Essays on Online Reviews in Service Industry

Loading...
Thumbnail Image

Date

2022

Journal Title

Journal ISSN

Volume Title

Repository Usage Stats

139
views
111
downloads

Abstract

This dissertation investigates the impact of online reviews on downstream demand and firm behavior, for service products with multi-faceted attributes and for which complicated information about those attributes can be found in online text reviews. The two essays in this dissertation examines the review content and its importance for two different product types, both of which comprise an important part of the service sector.

The first essay examines the differential impact of variances in the quality and taste comments found in online restaurant and hotel reviews on firm sales. Using an analytic model, we show that although increased variance in consumer reviews about taste mismatch normally decreases subsequent demand, it can increase demand when mean ratings are low and/or quality variance is high. In contrast, increased variance in quality always decreases subsequent demand, although this effect is moderated by the amount of variance in tastes. Since these theoretical demand effects are predicated on the assumption that consumers can differentiate between the two sources of variation in ratings, we conduct a survey that demonstrates that subjects are indeed able to reliably distinguish quality from taste evaluations from two subsets of reviews of size 5,000 taken from our larger datasets of reviews for 4,305 restaurants and 3,460 hotels. We use these responses to construct sets of reviews that we use in a controlled laboratory experiment on restaurant choice, finding strong support for our theoretical predictions. These responses are also used to train classifiers using a bag-of-words model to predict the degree to which each review in the larger datasets relates to quality and/or taste. Finally, we estimate the effects of the two types of variance in overall ratings on establishment sales, again finding support for our theoretical results.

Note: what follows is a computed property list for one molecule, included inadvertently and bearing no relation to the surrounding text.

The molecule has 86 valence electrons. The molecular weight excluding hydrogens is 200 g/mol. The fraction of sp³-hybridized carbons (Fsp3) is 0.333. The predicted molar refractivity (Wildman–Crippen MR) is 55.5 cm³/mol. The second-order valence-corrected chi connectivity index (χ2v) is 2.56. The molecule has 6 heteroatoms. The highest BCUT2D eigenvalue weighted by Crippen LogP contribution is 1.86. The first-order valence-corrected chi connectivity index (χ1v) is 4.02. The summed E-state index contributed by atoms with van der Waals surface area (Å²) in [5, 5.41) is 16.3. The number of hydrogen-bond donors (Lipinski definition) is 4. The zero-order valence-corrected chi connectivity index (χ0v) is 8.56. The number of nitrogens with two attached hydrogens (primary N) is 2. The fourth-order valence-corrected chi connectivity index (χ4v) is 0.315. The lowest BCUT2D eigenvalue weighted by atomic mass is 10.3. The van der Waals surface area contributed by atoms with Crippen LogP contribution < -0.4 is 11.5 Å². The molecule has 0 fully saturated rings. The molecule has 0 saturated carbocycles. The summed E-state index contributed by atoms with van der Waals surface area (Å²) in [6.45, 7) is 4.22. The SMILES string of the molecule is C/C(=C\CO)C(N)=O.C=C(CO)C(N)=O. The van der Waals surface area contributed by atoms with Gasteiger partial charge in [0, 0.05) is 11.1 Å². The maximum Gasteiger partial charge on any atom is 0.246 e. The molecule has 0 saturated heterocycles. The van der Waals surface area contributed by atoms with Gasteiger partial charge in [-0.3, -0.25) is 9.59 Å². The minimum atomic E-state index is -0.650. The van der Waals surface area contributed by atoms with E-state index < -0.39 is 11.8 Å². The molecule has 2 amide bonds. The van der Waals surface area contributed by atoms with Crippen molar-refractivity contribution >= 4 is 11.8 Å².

The second essay explores the association between changes in clinical performance and online hospital reviews. Despite the surging increase in the public awareness and usage of online patient reviews for healthcare services, little is known about how these reviews affect healthcare provider's behavior. To this goal, we study the clinical performance of 2,773 U.S. hospitals in recent years when reviews are widely available and examine how it has changed compared to the performance in the pre-review era. To this end we analyze over 300k Google reviews. Our overarching premise is that multiple measures of patient reviews, including the content focus of the reviews (i.e., clinical or non-clinical), and the valence and variance of the content, may be associated with the changes in the quality of care provided. Of particular interest is the heterogeneity of hospital responses across covariates such as the hospital’s characteristics, patient socio-demographic variables, and the degree of competition facing the hospital. Using an exploratory data analysis approach and causal forests, we identify a number of variables that might influence the association between review variables and changes in hospital performance, including the helpfulness of the reviews, competitive intensity, hospital size, and education level and age of the population the hospital serves. Interestingly, provider type, ownership structure, and whether or not the hospitals write response comments to the online reviews have not materially influenced the association between review variables and changes in hospital performance. We offer insights on how the impact of the review variables is affected by meaningful covariates.

Description

Provenance

Subjects

Citation

Citation

Lee, Nah Youn (2022). Essays on Online Reviews in Service Industry. Dissertation, Duke University. Retrieved from https://hdl.handle.net/10161/25267.

Collections


Dukes student scholarship is made available to the public using a Creative Commons Attribution / Non-commercial / No derivative (CC-BY-NC-ND) license.